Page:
The left-leaning media watchdog groups around the country are taking a serious look at the allegations of embellishment and falsification that have piled up around O’Reilly. The Falklands War story still is resonating in some circles. O’Reilly has implied that he was in serious danger while covering the 1982 Falklands War between Great Britain and Argentina. He didn’t show up on the battlefield, but was in Buenos Aires covering riots and other disturbances during the Falklands conflict.

Was he in the danger he says he was? His former CBS colleagues dispute it.

Now comes another allegation of falsehood, that he was present during the suicide of a principal in the John F. Kennedy assassination. That, too, has come under challenge.

This story will have legs for some time for one simple reason: Bill O’Reilly has made considerable hay over the years criticizing other media outlets and reporters for their own transgressions. He’s held himself and his employer, Fox News, as the twin paragons of virtue and truth-telling. The “No Spin Zone,” which he calls his Fox TV show, has every bit as much “spin” as any other TV news talk show. O’Reilly just chooses to “spin” his stories his way.

Another reality, though, is that O’Reilly isn’t getting any more of a media vetting than Brian Williams got when it was revealed that he really wasn’t shot down in Iraq in 2003 as he has suggested. Nor is he being hammered any harder than former CBS News anchor Dan Rather was when he reported erroneously about President George W. Bush’s Air National Guard duty in the 1970s.

However, O’Reilly’s penchant for sticking it to other media means this story will continue for a good while longer.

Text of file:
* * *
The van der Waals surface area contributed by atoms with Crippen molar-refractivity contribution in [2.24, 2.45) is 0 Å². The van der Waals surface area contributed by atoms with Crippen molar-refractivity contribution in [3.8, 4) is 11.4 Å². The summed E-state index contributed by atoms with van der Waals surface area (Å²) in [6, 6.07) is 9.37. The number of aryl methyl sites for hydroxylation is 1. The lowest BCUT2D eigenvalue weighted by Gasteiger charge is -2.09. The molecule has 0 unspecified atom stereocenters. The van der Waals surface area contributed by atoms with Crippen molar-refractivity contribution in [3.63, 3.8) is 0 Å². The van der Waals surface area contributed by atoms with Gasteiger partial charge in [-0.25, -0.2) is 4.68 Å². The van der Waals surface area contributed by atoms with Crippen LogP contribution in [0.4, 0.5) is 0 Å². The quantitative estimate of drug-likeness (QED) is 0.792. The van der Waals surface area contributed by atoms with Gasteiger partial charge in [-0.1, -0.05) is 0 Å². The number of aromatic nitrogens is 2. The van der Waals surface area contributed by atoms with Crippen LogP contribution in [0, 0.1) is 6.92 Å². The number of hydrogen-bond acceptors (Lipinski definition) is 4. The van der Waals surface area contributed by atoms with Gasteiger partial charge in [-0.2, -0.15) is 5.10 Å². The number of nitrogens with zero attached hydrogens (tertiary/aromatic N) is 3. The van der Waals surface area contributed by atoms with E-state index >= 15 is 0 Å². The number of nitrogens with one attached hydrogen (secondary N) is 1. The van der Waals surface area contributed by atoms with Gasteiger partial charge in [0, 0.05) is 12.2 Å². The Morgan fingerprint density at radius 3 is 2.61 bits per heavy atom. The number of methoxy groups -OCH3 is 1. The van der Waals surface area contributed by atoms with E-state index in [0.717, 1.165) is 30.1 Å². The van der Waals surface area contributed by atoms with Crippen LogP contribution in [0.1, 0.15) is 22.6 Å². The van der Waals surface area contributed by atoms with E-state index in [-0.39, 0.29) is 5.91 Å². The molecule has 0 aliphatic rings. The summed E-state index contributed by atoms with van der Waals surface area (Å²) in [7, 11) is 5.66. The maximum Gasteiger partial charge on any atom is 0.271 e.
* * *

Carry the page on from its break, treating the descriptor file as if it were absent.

This kind of scrutiny goes with the territory. O’Reilly knows it better than most.


'Kill zone' just a figure of speech?

Bill O’Reilly needs to settle down.

Mother Jones has written a scathing piece alleging that the Fox News talk show star fibbed about his coverage of the Falklands War in 1982 while he was working for CBS News.

O’Reilly has lashed out — savagely — against Mother Jones and one of the co-writers of the piece, David Corn. He said Corn will end up in the “kill zone. Where he deserves to be.”


Corn took the “kill zone” remark badly. Mother Jones editors have demanded an apology. They won’t get one. O’Reilly called it a “figure of speech.”

Oh, that Bill. He’s such a kidder.

I’m still waiting for O’Reilly to prove he actually prowled the battlefield in the Falklands while covering the brief conflict between Great Britain and Argentina. He hasn’t done that. Instead, O’Reilly has lashed out with a barrage of pejorative terms to describe Corn, Mother Jones and — as is his modus operandi — all those on the “loony left” who have criticized his work over many years.

Let’s get to the issue at hand, Bill: Were you on the battlefield — or not?

O'Reilly, Williams put media under the scope

Yes, there’s actually a lot of good that can come from the controversies surrounding two prominent broadcast journalists.

It is that the media — both print and broadcast — have been put on high alert to be sure they’re telling the truth and leave no doubt to their readers, viewers and listeners.

The world is watching. Carefully.


* Brian Williams of NBC News has suspended without pay for six months. His transgression? “Misremembering,” which is what he calls it, an event in which he reported being shot down by a rocket in Iraq in 2003. It didn’t happen that way, despite Williams’s telling of the tale. His credibility is in tatters and likely is damaged beyond repair.